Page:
Category Archives: Investment Marketing



Key Findings from our Second-Annual Investment Marketing Roundtable

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By Emilie Totten

Investment-Marketing-Roundtable-Landing-Page

In May 2017, we hosted a private roundtable, moderated by Candyce Edelen of PropelGrowth. At the table were 15 senior marketers from various investment management firms. This was our second annual event, with about half of the participants returning from last year. The participant firms included boutique asset managers, medium-sized regional and global investment firms, and 3 of the top 20 global asset managers. AUM for the firms represented ranges from $20 Billion to more than $2 Trillion. All of the participants serve multiple channels including institutional (trusts, foundations, pensions, corporations, etc.), intermediary and direct retail advisor channels.Read More

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Content Automation: The Strategic Value of a Turnkey Implementation

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By Emilie Totten

A killer performance depends on the setup

In a recent blog post by our CEOhe draws an interesting comparison between setting up a rock concert and setting up a content marketing automation solution for an investment management company. The point he makes in the post is that the critical behind-the-scenes logistics of an operation are often not fully realized or appreciated, even though they’re absolutely vital to the outcome.

Think back to a concert you attended where you arrived a bit early. The roadies can be seen methodically working to get all the equipment set up perfectly so that the band can just get up on stage, grab their instruments, and put on a great show. The roadies and logistics teams don’t get the attention from all the screaming, raging fans but they deserve some serious recognition (and pay) for the role they play.

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[Podcast] Asset Management Marketing Trends with Andrew Corn

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Andrew Corn

Listen to our guest, Andrew Corn, discuss the top trends in asset management marketing

Andrew Corn, CEO of E5A Integrated Marketing, sat down with myself and Synthesis CEO, John Toepfer, to discuss emerging marketing trends in 2017. The discussion revolves around how automation continues to play an important role, making it easier for marketers and salespeople to be customer-centric in their approach. In this episode, we discuss data analysis as a differentiator, the role of ETFs in the retail and institutional space, the challenges with using Microsoft-based products like Excel and PowerPoint for automating content, and the adoption of content usage analytics. This episode brings important insights to investment marketers, salespeople, and executive management.

Andrew Corn is CEO of E5A Integrated Marketing in New York. Before starting E5A, Andrew was the CIO of Beacon Trust and Clear Asset Management. He has led the development of a multi-factor model to manage long only equities, designed ETFs, and managed two hedge funds. At E5A he helps companies leverage digital media and technology to grow revenue through systematic and programmatic marketing, and advertising, of course while adhering to industry regulations.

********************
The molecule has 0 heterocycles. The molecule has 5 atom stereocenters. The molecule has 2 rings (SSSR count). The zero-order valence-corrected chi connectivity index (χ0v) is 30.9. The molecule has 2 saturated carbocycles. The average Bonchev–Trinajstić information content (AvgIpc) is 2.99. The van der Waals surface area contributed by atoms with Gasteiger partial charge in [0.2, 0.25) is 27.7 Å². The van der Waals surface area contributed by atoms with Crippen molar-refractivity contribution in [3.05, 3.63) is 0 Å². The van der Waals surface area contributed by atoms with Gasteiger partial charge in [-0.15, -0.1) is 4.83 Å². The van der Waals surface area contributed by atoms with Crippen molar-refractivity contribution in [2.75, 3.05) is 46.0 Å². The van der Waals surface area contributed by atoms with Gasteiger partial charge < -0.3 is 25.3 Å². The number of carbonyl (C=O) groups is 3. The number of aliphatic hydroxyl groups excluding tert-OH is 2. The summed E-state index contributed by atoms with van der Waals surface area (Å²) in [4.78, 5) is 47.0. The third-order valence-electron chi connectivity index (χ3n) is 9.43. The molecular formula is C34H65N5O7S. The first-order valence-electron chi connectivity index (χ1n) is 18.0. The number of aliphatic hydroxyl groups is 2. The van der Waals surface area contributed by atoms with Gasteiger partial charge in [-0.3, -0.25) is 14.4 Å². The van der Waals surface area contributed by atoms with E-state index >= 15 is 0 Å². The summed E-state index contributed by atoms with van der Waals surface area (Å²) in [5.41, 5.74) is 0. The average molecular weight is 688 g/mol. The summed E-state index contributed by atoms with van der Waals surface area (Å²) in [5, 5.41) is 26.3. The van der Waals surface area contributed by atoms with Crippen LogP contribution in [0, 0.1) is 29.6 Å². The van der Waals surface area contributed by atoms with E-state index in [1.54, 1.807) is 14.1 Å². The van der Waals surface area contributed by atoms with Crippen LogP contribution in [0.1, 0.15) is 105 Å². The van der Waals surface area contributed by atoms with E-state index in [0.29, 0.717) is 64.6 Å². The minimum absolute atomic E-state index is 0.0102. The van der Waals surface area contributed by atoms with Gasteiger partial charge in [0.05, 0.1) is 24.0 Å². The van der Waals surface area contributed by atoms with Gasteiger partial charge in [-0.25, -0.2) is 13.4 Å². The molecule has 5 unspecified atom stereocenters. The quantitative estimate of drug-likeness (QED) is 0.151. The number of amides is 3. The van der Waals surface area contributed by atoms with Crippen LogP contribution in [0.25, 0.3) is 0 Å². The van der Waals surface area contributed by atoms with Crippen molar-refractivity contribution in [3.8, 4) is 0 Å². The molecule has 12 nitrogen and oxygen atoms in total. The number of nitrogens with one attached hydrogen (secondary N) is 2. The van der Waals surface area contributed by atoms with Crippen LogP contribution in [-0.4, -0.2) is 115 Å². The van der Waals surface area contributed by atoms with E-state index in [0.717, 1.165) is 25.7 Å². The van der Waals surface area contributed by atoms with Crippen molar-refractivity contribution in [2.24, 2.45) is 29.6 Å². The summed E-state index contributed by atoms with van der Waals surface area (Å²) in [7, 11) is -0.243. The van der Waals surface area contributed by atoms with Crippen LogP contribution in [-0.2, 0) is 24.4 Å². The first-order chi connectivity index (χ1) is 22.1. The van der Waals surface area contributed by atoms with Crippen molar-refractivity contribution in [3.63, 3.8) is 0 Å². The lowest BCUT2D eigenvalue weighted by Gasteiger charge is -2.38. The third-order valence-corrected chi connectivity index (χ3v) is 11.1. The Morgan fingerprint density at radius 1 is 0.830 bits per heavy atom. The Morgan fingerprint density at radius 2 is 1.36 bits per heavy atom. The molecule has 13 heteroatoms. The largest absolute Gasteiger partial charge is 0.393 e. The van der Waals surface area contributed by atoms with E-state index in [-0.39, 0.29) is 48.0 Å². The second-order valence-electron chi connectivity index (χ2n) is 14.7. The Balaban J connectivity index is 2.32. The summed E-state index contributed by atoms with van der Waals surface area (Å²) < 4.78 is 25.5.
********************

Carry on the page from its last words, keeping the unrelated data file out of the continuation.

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The Problem with PowerPoint and InDesign-based Content Automation (The “Save As” Phenomenon)

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powerpoint automation creates too many templates

I recently wrote an article about why automating within desktop publishing environments can be a bad idea. When we talk about “desktop publishing environments” we’re referring to programs like InDesign, PowerPoint, or Quark. If you’re looking for a way to effectively scale your literature production, you simply must say goodbye to your desktop defaults. And, I’ll tell you why.

This topic is front-of-mind for me today, following a meeting with a prospective client last week.  This client described their frustration with their current automation solution. They told me a story about how their automation provider is currently supporting their suite of about 50 documents using about 50 InDesign templates.  Even the client recognizes that this is a problem and knows that if the templates were being shared properly as shared entities then there should be, at most, eight of them for this catalog of documents. Fewer templates allow changes to be made centrally, without needing to apply a change 50 different times.

I smiled in sympathy as they told me about this problem. This is precisely the issue with automation solutions that are based on desktop publishing applications.  This client articulated the issue even more simply and perfectly than I have in my past musings on the topic.

If a Microsoft or Adobe desktop publishing application is being used as the foundation of the automation solution, that system is then dependent on that desktop publishing tool, as well as the people who use the tool.  It’s easy to overlook or dismiss this reality. People really love these programs, and understandably so. They are familiar, intuitive and your collateral is probably already designed in one of these formats. But, the hard truth is that almost always leads to bad long-term results in a commercial document production environment. This is due to what we call the “Save As Phenomenon”.Read More

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